He wouldn’t be remembered for any of that, though. Five minutes at the Oval ensured that Grant Elliott would be permanently stamped That Guy Ryan Sidebottom Smashed Into and Paul Collingwood Screwed Over. Even as Mark Gillespie hit the winning runs, in the glorious chaos as Kyle Mills completed the run and leapt, punching the air, and the usually mild-mannered Daniel Vettori, who had sat glowering with cold, barely-suppressed rage on the balcony though the final overs, sprang to his feet screaming obscenities and pounding the railings with clenched fists, the cameras only briefly caught Elliott, laughing with joy before disappearing into a tangle of hugging New Zealanders.

The next time I saw him, he steadily took New Zealand to victory against Australia at Melbourne in the Chappell Hadlee series, and I wondered if he’d do it again to give them the series in Sydney.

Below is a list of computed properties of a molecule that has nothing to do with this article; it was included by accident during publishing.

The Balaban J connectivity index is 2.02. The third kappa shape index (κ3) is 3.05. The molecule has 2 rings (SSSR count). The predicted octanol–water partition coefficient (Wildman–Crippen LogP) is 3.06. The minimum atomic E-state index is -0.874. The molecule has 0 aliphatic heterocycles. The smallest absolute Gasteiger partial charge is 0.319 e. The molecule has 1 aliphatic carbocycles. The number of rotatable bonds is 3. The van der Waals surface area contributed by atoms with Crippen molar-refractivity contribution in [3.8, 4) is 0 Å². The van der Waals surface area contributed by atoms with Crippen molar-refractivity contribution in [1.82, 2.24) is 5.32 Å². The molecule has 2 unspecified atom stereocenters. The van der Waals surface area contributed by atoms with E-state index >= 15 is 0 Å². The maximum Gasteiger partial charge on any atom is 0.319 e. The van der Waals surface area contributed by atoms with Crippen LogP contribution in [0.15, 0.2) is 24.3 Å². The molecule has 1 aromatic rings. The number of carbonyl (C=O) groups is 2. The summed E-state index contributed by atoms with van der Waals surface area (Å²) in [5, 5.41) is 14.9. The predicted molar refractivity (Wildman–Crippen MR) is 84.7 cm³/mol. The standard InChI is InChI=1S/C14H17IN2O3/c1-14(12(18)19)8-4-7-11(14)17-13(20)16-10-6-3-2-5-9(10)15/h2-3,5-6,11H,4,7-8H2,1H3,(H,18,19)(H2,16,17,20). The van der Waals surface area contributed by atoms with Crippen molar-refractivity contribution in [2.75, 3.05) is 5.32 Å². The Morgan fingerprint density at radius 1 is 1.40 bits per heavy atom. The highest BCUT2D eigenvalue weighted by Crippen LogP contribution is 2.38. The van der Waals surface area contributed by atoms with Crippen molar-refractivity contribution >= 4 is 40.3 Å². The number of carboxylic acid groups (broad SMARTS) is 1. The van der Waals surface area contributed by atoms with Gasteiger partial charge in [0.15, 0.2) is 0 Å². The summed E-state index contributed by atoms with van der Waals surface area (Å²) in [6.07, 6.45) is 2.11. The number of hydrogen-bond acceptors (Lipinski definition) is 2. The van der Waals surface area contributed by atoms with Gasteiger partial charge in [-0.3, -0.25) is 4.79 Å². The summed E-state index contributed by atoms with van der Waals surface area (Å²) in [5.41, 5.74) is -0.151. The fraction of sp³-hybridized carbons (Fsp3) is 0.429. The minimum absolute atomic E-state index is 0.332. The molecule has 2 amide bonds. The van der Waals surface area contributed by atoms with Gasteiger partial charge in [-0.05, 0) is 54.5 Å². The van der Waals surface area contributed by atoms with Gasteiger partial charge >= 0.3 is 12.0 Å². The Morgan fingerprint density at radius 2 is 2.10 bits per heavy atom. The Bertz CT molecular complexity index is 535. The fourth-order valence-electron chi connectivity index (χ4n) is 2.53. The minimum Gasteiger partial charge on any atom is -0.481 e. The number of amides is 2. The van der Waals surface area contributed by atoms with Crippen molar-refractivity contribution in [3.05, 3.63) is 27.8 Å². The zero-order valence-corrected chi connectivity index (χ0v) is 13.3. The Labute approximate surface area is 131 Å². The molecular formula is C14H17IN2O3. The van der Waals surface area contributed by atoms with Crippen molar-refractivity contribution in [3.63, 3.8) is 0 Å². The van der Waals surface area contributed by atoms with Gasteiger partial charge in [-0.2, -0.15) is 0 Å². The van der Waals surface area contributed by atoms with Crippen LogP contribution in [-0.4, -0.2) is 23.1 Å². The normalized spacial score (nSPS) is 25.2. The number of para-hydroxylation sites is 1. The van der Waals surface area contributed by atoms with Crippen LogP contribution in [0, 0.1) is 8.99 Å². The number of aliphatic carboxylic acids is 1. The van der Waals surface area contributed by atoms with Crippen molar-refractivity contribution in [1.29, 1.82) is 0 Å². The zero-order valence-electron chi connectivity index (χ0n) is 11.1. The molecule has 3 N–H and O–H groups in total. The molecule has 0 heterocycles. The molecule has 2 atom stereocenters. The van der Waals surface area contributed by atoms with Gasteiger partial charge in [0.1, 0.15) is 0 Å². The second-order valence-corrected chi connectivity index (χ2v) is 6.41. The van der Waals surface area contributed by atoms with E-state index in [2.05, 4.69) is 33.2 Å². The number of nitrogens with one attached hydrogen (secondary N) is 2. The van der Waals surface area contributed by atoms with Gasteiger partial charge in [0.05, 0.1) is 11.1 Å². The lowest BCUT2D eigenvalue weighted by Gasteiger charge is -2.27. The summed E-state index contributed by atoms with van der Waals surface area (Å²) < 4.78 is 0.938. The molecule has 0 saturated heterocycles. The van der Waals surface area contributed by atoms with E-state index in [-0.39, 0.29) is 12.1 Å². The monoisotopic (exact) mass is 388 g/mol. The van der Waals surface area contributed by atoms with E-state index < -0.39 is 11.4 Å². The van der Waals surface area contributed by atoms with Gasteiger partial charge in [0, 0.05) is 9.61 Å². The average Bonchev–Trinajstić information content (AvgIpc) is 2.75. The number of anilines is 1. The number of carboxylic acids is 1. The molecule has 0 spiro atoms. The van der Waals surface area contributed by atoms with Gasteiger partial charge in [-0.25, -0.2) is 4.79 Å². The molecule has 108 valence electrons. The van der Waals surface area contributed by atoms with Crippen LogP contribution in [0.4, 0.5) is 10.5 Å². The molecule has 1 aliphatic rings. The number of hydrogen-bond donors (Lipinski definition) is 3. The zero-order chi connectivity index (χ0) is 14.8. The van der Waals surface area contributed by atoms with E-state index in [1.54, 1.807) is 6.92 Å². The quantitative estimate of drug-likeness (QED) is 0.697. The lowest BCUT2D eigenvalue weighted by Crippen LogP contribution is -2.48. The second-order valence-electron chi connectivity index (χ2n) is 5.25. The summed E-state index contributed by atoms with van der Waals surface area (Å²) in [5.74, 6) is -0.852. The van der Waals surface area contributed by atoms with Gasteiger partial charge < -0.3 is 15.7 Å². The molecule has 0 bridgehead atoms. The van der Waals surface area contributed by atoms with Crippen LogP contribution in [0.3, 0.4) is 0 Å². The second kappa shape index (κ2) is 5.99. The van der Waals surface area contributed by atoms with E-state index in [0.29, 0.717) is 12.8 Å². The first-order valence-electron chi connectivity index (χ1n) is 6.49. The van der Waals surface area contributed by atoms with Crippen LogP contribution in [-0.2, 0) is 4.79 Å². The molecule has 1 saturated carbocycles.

I didn’t see the Han Solo smile in Sydney. The Sydney innings was pure grit, and running. Lots and lots of running. Watching big-hitting batsmen rack up boundary-runs is what people seem to want to see, but I couldn’t stop watching Elliott, sweating profusely, chest heaving, pale eyes intense and staring in his narrow dark face, pounding the SCG pitch. Always forcing one more run, darting in and out of the crease in a way that most Indian batsmen can’t even visualize as part of an aspirational yoga excercise, tempo never easing until a final, tired swing at the death found Michael Hussey at deep midwicket. He sweated and bled for his runs the same way Iain O’Brien did for his wickets, because he had to.

I was riveted.